The United States is at risk of being left in the dust in the cleanenergy race. But we can catch up. A Clean Energy Standard, or CES, which mandates that electric utilities generate a certain percentage oftheir power from clean energy sources, is an essential first step.
The global market for efficient andrenewable energy technologies is expected to reach at least $2 trillion by the end of this decade. China and the European Union, andespecially Germany, are clamoring to lead this clean energy race. These countries have set clear goals for renewable energy and energyefficiency use, along with carbon emission targets and investmentstrategies to promote clean technology development for export markets.
China, for instance, just released its 12th five-year plan, which mandates massive deployment of solar power in villages, a 17percent reduction in greenhouse gas intensity, and a 16 percentreduction in the energy intensity of their economy. China also investsan estimated $12 billion per month into its clean tech sector.
With the right policy tools we have the innovative strength and drive to lead the clean energy future. To do so we must increase marketdemand for clean energy products, help move public and private financing into clean tech industries, and create the necessary infrastructure to move these new energy resources to market.
Countries abroad—and states within our own nation—that have adoptedrenewable or clean energy standards demonstrate that a CES is anincredibly powerful tool to boost domestic demand for clean energyproducts. This in turn provides certainty for those who invent,manufacture, and install those products, and helps to grow a strongnational clean energy industry.
President Barack Obama put a CES proposal on the table in his mostrecent State of the Union address. He proposed that electric utilitiesbe required to generate 80 percent of their power from cleansources—including renewable energy, energy efficiency, nuclear power,and natural gas— by 2035. The Center for American Progress immediatelyoffered a similar, but more detailed, proposal: one that is guaranteedto generate demand for renewable technologies such as wind and solarpower by including a provision requiring that 35 percent of the CES bemet by renewable technologies and energy efficiency.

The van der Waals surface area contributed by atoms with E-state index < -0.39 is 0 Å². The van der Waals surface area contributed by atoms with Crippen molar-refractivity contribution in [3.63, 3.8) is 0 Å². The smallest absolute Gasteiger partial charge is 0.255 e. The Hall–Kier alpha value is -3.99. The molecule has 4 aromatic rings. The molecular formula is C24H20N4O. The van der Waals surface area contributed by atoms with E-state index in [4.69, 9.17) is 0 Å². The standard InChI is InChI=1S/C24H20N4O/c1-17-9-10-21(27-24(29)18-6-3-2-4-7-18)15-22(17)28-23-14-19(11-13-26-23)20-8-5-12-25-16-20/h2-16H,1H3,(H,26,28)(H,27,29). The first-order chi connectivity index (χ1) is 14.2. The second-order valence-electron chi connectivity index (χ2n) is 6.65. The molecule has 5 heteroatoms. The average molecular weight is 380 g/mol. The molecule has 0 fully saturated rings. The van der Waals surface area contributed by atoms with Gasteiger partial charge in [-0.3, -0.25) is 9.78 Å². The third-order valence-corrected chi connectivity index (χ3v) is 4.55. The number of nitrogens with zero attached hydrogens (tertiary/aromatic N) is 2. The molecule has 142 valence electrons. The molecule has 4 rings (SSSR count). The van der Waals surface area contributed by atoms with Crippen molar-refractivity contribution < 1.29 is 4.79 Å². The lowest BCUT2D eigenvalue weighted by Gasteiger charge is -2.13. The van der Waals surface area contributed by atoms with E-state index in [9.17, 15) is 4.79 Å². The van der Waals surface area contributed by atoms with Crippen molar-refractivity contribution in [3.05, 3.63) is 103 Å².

The Senate Energy and Natural Resources Committee is exploringproposals to craft a strong and effective CES. Committee chair JeffBingaman (D-NM) and Ranking Republican Lisa Murkowski (R-AK) recentlyreleased a white paper seeking comment on a wide range of questionsabout how to design the most effective CES for the nation. The questions were designed to engage advocates and industry in the initial designof this policy and to show the committee’s strong interest indeveloping a standard that actually works for a variety of regions andindustries across the nation.
The Center for American Progress was pleased to respond to the white paper and share our proposal for a CES designed to put the UnitedStates on a path toward clean energy leadership. Our responses wereguided by proposals that we have developed over the previous year aswell as principles that we feel are central to any clean energy policy development.
We believe that for a clean energy standard to be successful it must meet the following core principles:
- Generate new, long-lasting jobs and grow the economy
- Effectively spur development, production, and deployment of renewable energy and energy efficiency technologies
- Account for regional diversity in resources and electricity markets
- Be simple and transparent, and minimize costs
- Provide a floor, not a ceiling, for clean energy, strengthening and building on existing state leadership
We commend the committee on its approach to the policy design process and are excited about the prospects for this policy moving forward.The Senate has the opportunity to develop a no-cost, high-impact policy tool that will jumpstart the transformation to a clean energy economy. We hope they will seize that opportunity and provide a key catalyst to move America toward climate stability, energy security, andsustainable economic growth.
Richard W. Caperton, Kate Gordon , Bracken Hendricks, and Daniel J. Weiss in a CAP repost.